reenact the past through oral histories, drama and music
Aboriginal and Torres Strait Islander readers are advised that this article contains images of deceased persons.
Amy Elwood, a Wangkumara/Adnyamathanha elder and cultural repository of knowledge and grandmother to one of us (Lorina Barker), inspired a series of creative works about her experience of being away from the country.
In 1938, 130 Aborigines, including Amy’s family and other Wangkumara families, were forcibly removed from the country at Tibooburra to Brewarrina Aboriginal Station – the old mission.
The community was transported 500 kilometers east to the Baaka Barwon rivers on the back of three gubbies (government) trucks.
In 2006, Lorina had a conversation with her grandmother about her life experiences and memories. This was turned into a poem called An Ode to My Grandmother, a short film called Tibooburra: My Grandmother’s Country, and a traveling multimedia exhibit called Looking Through Windows.
This thread also inspired an immersive theatrical performance Trucked Off and the song An Ode to My Grandmother.
Read more: Friday Essay: Stories Written in the Country – A Journey Through Adnyamathanha Yarta
Learn from elders
Oral history is the recorded account of memories of a person’s past for historical and research purposes. Indigenous oral history is more than a methodology. It is a living history, practiced for thousands of millennia, intrinsically linked to the way of life and culture of indigenous peoples.
As Indigenous people, we experience it every day: it’s part of who we are, where we come from and who we relate to. It also determines our interconnected relationship and responsibilities to our lands, rivers, seas, skies, and to all living and inanimate things in the natural and spiritual worlds.
In these works, Amy Elwood is able to share her memories and stories and those of her family.
On mission, life was hard and orderly. The Wangkumara were not able to speak their language or practice their culture; The elders worried for the country and many died of broken hearts.
With each development in history, artists and musicians have had to go through a process of decolonization to work within an Indigenous cultural framework. We have been invited by Wangkumara elders Gwen Barker, Rick Elwood, Rebecca McKellar and Louise Elwood to cultural creation spaces online and on Country where knowledge has been transferred in new forms.
With each successive workshop and performance, we learned more from the Elders through thread and storytelling. The creative process, from poem to final performance, developed over many years.
Tell a story
An immersive theatrical work, Trucked Off began with the poem. In immersive theatre, the audience is not a passive spectator, it is part of the story.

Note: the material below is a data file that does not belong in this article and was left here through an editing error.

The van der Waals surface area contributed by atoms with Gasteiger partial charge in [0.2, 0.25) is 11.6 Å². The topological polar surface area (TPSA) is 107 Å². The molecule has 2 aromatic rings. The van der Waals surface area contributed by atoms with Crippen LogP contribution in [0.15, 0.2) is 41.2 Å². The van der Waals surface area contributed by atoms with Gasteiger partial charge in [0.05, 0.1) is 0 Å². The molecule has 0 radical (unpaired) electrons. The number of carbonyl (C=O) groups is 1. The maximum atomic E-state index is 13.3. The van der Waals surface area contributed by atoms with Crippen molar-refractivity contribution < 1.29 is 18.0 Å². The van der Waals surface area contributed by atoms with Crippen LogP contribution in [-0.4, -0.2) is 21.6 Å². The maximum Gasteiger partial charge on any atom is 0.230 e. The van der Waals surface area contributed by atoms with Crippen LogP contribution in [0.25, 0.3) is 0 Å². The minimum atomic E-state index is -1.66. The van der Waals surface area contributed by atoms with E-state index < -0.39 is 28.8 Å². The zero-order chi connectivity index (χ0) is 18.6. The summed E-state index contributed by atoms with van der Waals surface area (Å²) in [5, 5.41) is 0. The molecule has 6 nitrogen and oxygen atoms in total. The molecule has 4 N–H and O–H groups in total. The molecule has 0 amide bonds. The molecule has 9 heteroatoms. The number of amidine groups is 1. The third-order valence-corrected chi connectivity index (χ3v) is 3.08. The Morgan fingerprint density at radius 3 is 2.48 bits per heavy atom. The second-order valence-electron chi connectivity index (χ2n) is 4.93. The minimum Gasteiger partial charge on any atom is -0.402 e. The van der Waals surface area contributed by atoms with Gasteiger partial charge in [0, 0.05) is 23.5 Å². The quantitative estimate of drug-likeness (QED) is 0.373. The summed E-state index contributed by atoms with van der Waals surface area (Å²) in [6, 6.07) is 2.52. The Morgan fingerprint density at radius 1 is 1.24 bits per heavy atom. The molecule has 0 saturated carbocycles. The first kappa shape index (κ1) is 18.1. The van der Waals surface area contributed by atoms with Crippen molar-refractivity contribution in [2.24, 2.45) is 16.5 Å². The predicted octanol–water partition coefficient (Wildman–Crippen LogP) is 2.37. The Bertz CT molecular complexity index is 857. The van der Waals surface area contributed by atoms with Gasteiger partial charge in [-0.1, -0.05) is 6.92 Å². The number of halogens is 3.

In Trucked Off, audiences follow the Tibooburra families, walking in their shoes, reliving Tibooburra’s journey to Brewarrina in the far north west of New South Wales.
Upon arrival at the mission, the old Brewarrina station, mission manager and staff explain to the public how their lives will be governed by the ringing of a bell. The number of rings indicates how they will react: whether they have to congregate to work, get rations, or, for the children, go to school or see the nurse for ‘care’.
Penalties are severe for non-compliance.
The Wangkumara alumni, including Lorina’s mother, Aunt Gwen Barker, participate as actors in Trucked Off, making their story their own and telling their story.
The storyline is dynamic, incorporating themes of grief, loss, and trauma that reverberate through generations, reflecting the ongoing impact of colonization.
It is a theater of ‘telling the truth’, embodied and experiential, increasing people’s understanding and memory of this living history.
stories in song
Another work inspired by the poem was an opera song. In the Western tradition, the composer has the final say on the music, but this process required a new way of working involving the community and elders of Wangkumara.
The process ensured that cultural protocols were followed and that permissions were sought to tell the story and find the correct sound. Wangkumara elders were able to give us a detailed insight into the story and emotion behind the poem.
The musical sections were plotted and the Elders wanted the song to have an uplifting ending. It demonstrated the courage and resilience of the people, their connection to the country and the tracks of Mura (Songlines), even after their abduction. The song ends with a triumphant fanfare and the lyrics “Country knows you”.
While the poem is in English, the Elders added Wangkumara words into the song, including the word Ngamadja, which means “mother”. Wiradjuri soprano Georgina Hall discussed with the elders the many meanings of the words and the exact way to pronounce them when recording the song.
The language and story of the abduction finds a new home in classical music and song.
The use of oral histories and archival documents in these creative works allows family, community, artists and musicians as well as the public to walk in the footsteps of our elders.
We speak their words and experience for a moment what it was like to be pulled out of the country, transported, locked up and locked up on a mission. The original poem, production, and accompanying music also help debunk the takedown, and not only build audience empathy and understanding, but also serve as a call to action.
Read more: Friday Essay: ‘I can’t wait to have my kids home’: Collecting love letters written for the children of Noongar